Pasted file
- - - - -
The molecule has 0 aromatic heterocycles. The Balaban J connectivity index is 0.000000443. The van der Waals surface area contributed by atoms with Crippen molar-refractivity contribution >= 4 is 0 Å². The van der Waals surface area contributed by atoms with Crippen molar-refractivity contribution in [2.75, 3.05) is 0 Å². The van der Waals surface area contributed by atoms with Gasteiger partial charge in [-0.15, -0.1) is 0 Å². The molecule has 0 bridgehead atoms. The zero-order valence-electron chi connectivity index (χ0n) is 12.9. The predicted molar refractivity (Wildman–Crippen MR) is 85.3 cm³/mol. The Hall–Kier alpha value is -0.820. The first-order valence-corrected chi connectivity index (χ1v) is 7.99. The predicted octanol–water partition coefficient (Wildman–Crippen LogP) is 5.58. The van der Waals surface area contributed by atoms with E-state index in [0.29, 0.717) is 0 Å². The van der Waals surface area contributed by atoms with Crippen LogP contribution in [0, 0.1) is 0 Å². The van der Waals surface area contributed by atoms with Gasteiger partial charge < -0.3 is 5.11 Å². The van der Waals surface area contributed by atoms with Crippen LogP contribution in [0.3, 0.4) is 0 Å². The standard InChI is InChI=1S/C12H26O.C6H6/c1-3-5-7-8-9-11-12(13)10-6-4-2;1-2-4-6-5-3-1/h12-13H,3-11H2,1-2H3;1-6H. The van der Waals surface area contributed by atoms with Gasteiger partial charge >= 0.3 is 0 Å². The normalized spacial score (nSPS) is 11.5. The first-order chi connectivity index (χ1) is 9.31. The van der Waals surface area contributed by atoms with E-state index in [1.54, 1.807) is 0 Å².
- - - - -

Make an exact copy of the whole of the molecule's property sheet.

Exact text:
The molecule has 0 aromatic heterocycles. The Balaban J connectivity index is 0.000000443. The van der Waals surface area contributed by atoms with Crippen molar-refractivity contribution >= 4 is 0 Å². The van der Waals surface area contributed by atoms with Crippen molar-refractivity contribution in [2.75, 3.05) is 0 Å². The van der Waals surface area contributed by atoms with Gasteiger partial charge in [-0.15, -0.1) is 0 Å². The molecule has 0 bridgehead atoms. The zero-order valence-electron chi connectivity index (χ0n) is 12.9. The predicted molar refractivity (Wildman–Crippen MR) is 85.3 cm³/mol. The Hall–Kier alpha value is -0.820. The first-order valence-corrected chi connectivity index (χ1v) is 7.99. The predicted octanol–water partition coefficient (Wildman–Crippen LogP) is 5.58. The van der Waals surface area contributed by atoms with E-state index in [0.29, 0.717) is 0 Å². The van der Waals surface area contributed by atoms with Crippen LogP contribution in [0, 0.1) is 0 Å². The van der Waals surface area contributed by atoms with Gasteiger partial charge < -0.3 is 5.11 Å². The van der Waals surface area contributed by atoms with Crippen LogP contribution in [0.3, 0.4) is 0 Å². The standard InChI is InChI=1S/C12H26O.C6H6/c1-3-5-7-8-9-11-12(13)10-6-4-2;1-2-4-6-5-3-1/h12-13H,3-11H2,1-2H3;1-6H. The van der Waals surface area contributed by atoms with Gasteiger partial charge >= 0.3 is 0 Å². The normalized spacial score (nSPS) is 11.5. The first-order chi connectivity index (χ1) is 9.31. The van der Waals surface area contributed by atoms with E-state index in [1.54, 1.807) is 0 Å².